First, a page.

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Viewing Blog: The Digital Pencil, Most Recent at Top
Results 1 - 24 of 24
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Author/Illustrator Maurie Manning's blog focusing on "tradigital" illustration -- or using the computer as your pencil. Imagine a sketchbook with unending pages, inks that don't smear and drawings that can be shared instantly with friends all over the world. Welcome to my Digital Pencil!
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1. Cintiq Workstation

My boring, boring workstation!  I used to have another large table to the left in an 'L' shape, but lugged it downstairs for my sewing machine room.  So this is all that's left.  (Hmm, need to recycle that 50 pound red Dell underneath the table.  It has been unplugged for a year.)

The Cintiq slides easily forward like this when I draw.  I keep the mouse underneath and just stick my hand between the legs of the cintiq to use it.  Keyboard to my left so I can use my Painter or Photoshop shortcut keys.  (I don't use the buttons on the Cintiq at ALL -- my brain is just too addicted to "command-Zing"

Just tilt the Cintiq up again and slide it back to use it for a monitor.  The iMac screen to the left is where I normally have my email and whatever site I've been procrastigoogling.  That's a TV above.

2 Comments on Cintiq Workstation, last added: 10/11/2010
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2. Bronte (hearts) Bella

I dunno. Girl looks scary to me. Not often that I draw a picture that makes me burst into chuckles when I gaze on it. Poor doggie. I woke up with this illustration on my mind (I've been fermenting an idea for a new picture book starring these two) Click on the picture to check out the book cover mockup in my online portfolio and select the second thumbnail down.

Pencil was sketched directly onto Painter using the Cintiq, then faded the line back as a guide. On a second transparent layer used my favorite Painter pen -- the scratchboard tool -- to "ink" the drawing in brown. Next colored on the canvas layer with the digital watercolor, keeping it wet the whole time. Finished up modeling Bella's (the girl) face with the scratchboard rake. Probably could add some more modeling to Bronte's fur with the rake, but she was a "unique" looking cattle dog in real life (RIP my poor Bronte, who died last week) and I want to keep her DNA slighly ambiguous. Is she part pig? Part seal? Will have to think on this.

2 Comments on Bronte (hearts) Bella, last added: 6/22/2009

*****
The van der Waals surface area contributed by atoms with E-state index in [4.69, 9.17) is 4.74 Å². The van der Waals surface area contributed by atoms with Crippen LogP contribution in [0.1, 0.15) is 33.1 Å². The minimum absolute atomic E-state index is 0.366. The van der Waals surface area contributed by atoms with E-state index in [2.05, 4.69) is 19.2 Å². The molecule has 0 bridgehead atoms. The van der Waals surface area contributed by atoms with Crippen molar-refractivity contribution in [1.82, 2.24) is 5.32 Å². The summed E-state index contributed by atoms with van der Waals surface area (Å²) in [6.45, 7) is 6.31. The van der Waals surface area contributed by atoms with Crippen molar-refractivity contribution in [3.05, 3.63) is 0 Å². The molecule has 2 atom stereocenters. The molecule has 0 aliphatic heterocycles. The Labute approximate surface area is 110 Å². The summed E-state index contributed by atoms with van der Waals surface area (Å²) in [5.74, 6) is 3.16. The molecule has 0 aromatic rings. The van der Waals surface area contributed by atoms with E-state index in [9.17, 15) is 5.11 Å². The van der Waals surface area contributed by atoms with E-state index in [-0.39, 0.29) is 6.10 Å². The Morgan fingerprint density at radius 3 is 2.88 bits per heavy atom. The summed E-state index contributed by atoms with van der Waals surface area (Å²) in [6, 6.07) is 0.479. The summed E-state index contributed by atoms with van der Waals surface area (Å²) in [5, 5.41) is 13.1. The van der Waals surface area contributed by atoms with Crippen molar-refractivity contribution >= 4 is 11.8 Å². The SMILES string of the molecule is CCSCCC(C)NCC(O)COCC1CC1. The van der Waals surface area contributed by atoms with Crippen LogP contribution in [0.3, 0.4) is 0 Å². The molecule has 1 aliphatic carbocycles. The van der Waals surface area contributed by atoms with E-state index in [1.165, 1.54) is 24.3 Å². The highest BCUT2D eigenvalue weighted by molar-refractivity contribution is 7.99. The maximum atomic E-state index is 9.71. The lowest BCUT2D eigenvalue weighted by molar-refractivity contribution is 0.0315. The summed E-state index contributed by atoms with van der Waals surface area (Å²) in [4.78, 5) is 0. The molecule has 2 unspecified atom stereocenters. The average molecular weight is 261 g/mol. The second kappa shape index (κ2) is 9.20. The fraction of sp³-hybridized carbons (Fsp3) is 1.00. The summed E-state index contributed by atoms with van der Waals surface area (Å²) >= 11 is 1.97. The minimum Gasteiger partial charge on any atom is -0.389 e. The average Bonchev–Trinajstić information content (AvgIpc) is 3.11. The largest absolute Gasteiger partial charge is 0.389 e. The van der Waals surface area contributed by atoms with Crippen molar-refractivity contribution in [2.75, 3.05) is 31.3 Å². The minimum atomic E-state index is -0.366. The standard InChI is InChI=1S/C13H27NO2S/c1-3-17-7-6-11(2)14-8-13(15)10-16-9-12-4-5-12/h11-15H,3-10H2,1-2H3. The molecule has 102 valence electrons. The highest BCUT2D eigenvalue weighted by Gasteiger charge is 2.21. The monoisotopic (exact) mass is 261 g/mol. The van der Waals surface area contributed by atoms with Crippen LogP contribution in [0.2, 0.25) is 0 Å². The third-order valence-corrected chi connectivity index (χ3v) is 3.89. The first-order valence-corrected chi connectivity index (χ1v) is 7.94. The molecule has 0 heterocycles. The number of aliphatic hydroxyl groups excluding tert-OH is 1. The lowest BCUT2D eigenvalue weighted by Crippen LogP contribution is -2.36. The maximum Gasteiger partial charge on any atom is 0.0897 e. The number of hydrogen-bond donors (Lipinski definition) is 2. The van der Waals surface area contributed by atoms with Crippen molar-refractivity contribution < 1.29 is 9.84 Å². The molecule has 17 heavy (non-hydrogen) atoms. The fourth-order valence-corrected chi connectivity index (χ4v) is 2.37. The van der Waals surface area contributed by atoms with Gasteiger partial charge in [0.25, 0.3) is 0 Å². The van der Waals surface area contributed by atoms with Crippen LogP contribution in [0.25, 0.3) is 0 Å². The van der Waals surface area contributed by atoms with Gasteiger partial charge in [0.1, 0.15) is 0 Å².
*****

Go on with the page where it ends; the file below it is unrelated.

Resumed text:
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3. Definitely not Edgy.

I know I didn't work on this one long enough. But you get the idea, it was going cute again. Sheesh.

2 Comments on Definitely not Edgy., last added: 6/22/2009
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4. Edgier, or just strange?

Wow. This is kinda fun. Edgier? Less cutsie? This one was done in a thick brown line, then "modeled" using the scratchboard rake.

4 Comments on Edgier, or just strange?, last added: 7/12/2009
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5. Cute is Evil

Trying to avoid the cute adjective. Can I go edgier than this for a board book? Should I?

6 Comments on Cute is Evil, last added: 6/19/2009
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6. Blog Reviews

Ugh. Marketing. It's so hard for an introvert like me -- especially when my publisher, Clarion, seems to be cutting costs everywhere. But a few weeks ago, my Google Alert sent me a link to Pinot and Prose after the blog's author, Laura Lutz, mentioned in a post that she was looking forward to seeing Kitchen Dance (which she declared a "foodie book" yay!) Laura is the children's materials selector at Queens Library in NY. Her excellent blog brings together two of my favorite things -- Food and Books!

You'd think since I head two kids book review blogs, (3 Evil Cousins and Toad Hill Reviews )I'd have had some clue to the joy an author gets when her book is reviewed online. But I didn't have an idea until Laura wrote this SWEET review.

Now if I can just convince Clarion to send out review copies when I ask them to, because I'm thinking blog reviews are completely going to replace printed reviews.

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7. Book Trailer